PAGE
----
Editor & Publisher, Marcellus Drilling News (MDN)
PA DEP hassles Mariner East 2 pipeline project over Snitz Creek spill of what amounts to harmless kitty litter.
Once again the Mariner East 2 pipeline project is up Snitz Creek…without a paddle? There have been a number of “inadvertent returns” or mud spills in Snitz Creek, place where drilling mud is used to grease a drill bit for drilling holes under the creek. Mud has popped up where it’s not supposed to. Some of the mud spills have been, literally, just a couple of gallons. NOTHING. A recent spill on Oct. 19 was for 200 gallons.
Drilling mud is bentonite, the same nontoxic substance used to make toothpaste, lipstick, and kitty litter.
ME2 is being hassled (once again) by the PA Dept. of Environmental Protection (DEP) for spilling what amounts to five 40-lb. bags of kitty litter into Snitz Creek. Big whup. There is no environmental hazard from bentonite. The only thing it can do is smother a few fish and salamanders. Again, big whup.
Yet the DEP is “investigating” and threatening to shut down further construction if it doesn’t get the answers it wants to hear about this latest spill episode.
From Big Green mouthpiece and leftist shill PBS StateImpact Pennsylvania:
State environmental regulators are hitting Sunoco’s Mariner East pipeline project with its sixth violation in Lebanon County since mid-August.
The latest drilling fluid spill could lead to fines or a hold on project permits.
Sunoco reported an inadvertent return, or spill, of about 200 gallons of drilling fluid into Snitz Creek in West Cornwall Township on Oct. 19. It’s the largest spill of the 16 violations in Lebanon County since the project started in 2017, according to the Department of Environmental Protection’s website.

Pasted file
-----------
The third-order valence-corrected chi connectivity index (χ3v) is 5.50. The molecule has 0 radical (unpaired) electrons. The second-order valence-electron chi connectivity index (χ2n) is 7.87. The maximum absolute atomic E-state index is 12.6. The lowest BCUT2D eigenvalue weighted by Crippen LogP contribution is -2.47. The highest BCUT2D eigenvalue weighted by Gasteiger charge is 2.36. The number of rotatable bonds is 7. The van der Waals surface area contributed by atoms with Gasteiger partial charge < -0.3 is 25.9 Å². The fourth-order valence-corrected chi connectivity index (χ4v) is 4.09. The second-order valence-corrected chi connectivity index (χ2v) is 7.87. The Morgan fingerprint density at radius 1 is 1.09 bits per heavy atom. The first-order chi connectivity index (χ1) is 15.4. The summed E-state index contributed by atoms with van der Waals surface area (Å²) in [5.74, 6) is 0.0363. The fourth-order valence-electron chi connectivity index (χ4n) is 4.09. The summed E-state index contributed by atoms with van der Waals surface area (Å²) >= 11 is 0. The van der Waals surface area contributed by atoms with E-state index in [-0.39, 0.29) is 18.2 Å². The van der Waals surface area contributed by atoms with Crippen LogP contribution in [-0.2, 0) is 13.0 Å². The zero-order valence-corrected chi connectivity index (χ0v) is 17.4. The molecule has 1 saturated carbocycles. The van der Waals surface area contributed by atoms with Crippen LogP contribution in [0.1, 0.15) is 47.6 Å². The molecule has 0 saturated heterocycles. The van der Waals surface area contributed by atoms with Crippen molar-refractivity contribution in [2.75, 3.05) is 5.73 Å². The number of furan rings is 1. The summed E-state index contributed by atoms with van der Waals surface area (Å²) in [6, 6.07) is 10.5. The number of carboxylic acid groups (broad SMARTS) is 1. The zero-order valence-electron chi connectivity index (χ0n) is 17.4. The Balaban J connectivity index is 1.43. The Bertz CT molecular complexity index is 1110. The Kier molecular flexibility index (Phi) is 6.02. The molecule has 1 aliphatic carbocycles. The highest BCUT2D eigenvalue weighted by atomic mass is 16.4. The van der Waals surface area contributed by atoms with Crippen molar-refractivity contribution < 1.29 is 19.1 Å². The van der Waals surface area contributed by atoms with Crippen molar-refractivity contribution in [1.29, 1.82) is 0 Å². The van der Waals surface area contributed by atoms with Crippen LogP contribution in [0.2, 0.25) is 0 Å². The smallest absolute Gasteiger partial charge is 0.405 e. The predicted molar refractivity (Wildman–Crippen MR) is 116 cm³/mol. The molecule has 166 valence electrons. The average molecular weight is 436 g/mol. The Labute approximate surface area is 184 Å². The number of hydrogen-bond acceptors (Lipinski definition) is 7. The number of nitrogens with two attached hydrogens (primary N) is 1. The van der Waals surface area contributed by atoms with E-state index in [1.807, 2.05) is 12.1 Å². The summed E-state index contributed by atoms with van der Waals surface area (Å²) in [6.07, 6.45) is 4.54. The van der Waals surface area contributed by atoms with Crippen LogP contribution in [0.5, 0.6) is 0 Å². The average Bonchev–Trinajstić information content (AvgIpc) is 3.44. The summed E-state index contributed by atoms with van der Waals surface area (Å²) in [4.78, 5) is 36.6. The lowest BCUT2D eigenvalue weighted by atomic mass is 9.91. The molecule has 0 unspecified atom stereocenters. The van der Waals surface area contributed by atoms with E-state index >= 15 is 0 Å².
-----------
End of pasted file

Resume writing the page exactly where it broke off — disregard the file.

The Department of Environmental Protection said an inspector found Sunoco had tried to bypass the stream with a sandbag dam and corrugated plastic pipe, which it did not get permission for.
DEP said the spill, together with the unauthorized water obstruction, warranted further evaluation of Sunoco’s activities.
The latest Notice of Violation comes with an “opportunity for informal hearing.” That’s not a public hearing, but a meeting between DEP legal counsel and program staff and Sunoco representatives to determine if the company has failed to comply with permits or rules, and if it intends to comply moving forward.
If DEP determines Sunoco can’t or won’t comply, it could hold up the pipeline project by reinstating a bar on permit modifications. However, a DEP spokesman said the agency can’t completely stop the project because Sunoco did obtain the required permits in 2017.
In a statement, Sunoco’s parent company Energy Transfer said, “We are fully cooperating with the DEP in this matter and will continue to so that we fulfill the obligations of our permits and the appropriate regulations of the Commonwealth.”
Since December 2017, Sunoco has paid four civil penalties totaling more than $780,000 for incidents that included ones in Lebanon County.
The recent string of violations in Lebanon and Chester counties has some environmental advocates renewing questions about whether building a pipeline in the area’s fragile limestone geography is even feasible.
In August, DEP ordered Sunoco to find a new path for about a mile of its pipeline at a site in Chester County, after a drilling spill of more than 8,000 gallons closed part of Marsh Creek Lake to the public.
Click here to view the notice of violation sent by the DEP to Sunoco Pipeline last week over the latest up Snitz Creek episode.